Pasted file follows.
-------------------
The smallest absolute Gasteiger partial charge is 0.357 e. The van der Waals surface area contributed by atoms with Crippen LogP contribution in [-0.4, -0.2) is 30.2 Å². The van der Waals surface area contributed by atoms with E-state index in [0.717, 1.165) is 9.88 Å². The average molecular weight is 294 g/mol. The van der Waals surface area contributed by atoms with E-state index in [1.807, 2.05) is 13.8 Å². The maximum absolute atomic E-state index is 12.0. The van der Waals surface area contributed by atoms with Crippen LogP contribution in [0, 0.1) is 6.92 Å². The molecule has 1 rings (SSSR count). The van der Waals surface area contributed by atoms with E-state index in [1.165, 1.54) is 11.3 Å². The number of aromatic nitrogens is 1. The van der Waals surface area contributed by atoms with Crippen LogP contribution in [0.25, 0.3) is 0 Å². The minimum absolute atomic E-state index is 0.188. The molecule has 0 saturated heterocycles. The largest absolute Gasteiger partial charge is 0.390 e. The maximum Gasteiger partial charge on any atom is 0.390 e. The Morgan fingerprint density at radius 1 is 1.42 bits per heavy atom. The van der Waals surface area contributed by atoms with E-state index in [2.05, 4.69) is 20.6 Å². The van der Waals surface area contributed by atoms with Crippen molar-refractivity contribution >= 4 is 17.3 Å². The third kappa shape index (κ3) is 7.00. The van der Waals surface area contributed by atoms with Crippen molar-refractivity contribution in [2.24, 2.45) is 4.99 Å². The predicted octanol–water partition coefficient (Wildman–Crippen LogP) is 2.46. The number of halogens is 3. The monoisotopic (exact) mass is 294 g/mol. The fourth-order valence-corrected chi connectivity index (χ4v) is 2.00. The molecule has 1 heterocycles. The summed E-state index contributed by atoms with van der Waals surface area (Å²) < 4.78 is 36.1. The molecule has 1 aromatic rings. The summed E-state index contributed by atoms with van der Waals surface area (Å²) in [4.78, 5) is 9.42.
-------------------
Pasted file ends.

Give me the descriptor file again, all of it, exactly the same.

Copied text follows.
The smallest absolute Gasteiger partial charge is 0.357 e. The van der Waals surface area contributed by atoms with Crippen LogP contribution in [-0.4, -0.2) is 30.2 Å². The van der Waals surface area contributed by atoms with E-state index in [0.717, 1.165) is 9.88 Å². The average molecular weight is 294 g/mol. The van der Waals surface area contributed by atoms with E-state index in [1.807, 2.05) is 13.8 Å². The maximum absolute atomic E-state index is 12.0. The van der Waals surface area contributed by atoms with Crippen LogP contribution in [0, 0.1) is 6.92 Å². The molecule has 1 rings (SSSR count). The van der Waals surface area contributed by atoms with E-state index in [1.165, 1.54) is 11.3 Å². The number of aromatic nitrogens is 1. The van der Waals surface area contributed by atoms with Crippen LogP contribution in [0.25, 0.3) is 0 Å². The minimum absolute atomic E-state index is 0.188. The molecule has 0 saturated heterocycles. The largest absolute Gasteiger partial charge is 0.390 e. The maximum Gasteiger partial charge on any atom is 0.390 e. The Morgan fingerprint density at radius 1 is 1.42 bits per heavy atom. The van der Waals surface area contributed by atoms with E-state index in [2.05, 4.69) is 20.6 Å². The van der Waals surface area contributed by atoms with Crippen molar-refractivity contribution >= 4 is 17.3 Å². The third kappa shape index (κ3) is 7.00. The van der Waals surface area contributed by atoms with Crippen molar-refractivity contribution in [2.24, 2.45) is 4.99 Å². The predicted octanol–water partition coefficient (Wildman–Crippen LogP) is 2.46. The number of halogens is 3. The monoisotopic (exact) mass is 294 g/mol. The fourth-order valence-corrected chi connectivity index (χ4v) is 2.00. The molecule has 1 heterocycles. The summed E-state index contributed by atoms with van der Waals surface area (Å²) < 4.78 is 36.1. The molecule has 1 aromatic rings. The summed E-state index contributed by atoms with van der Waals surface area (Å²) in [4.78, 5) is 9.42.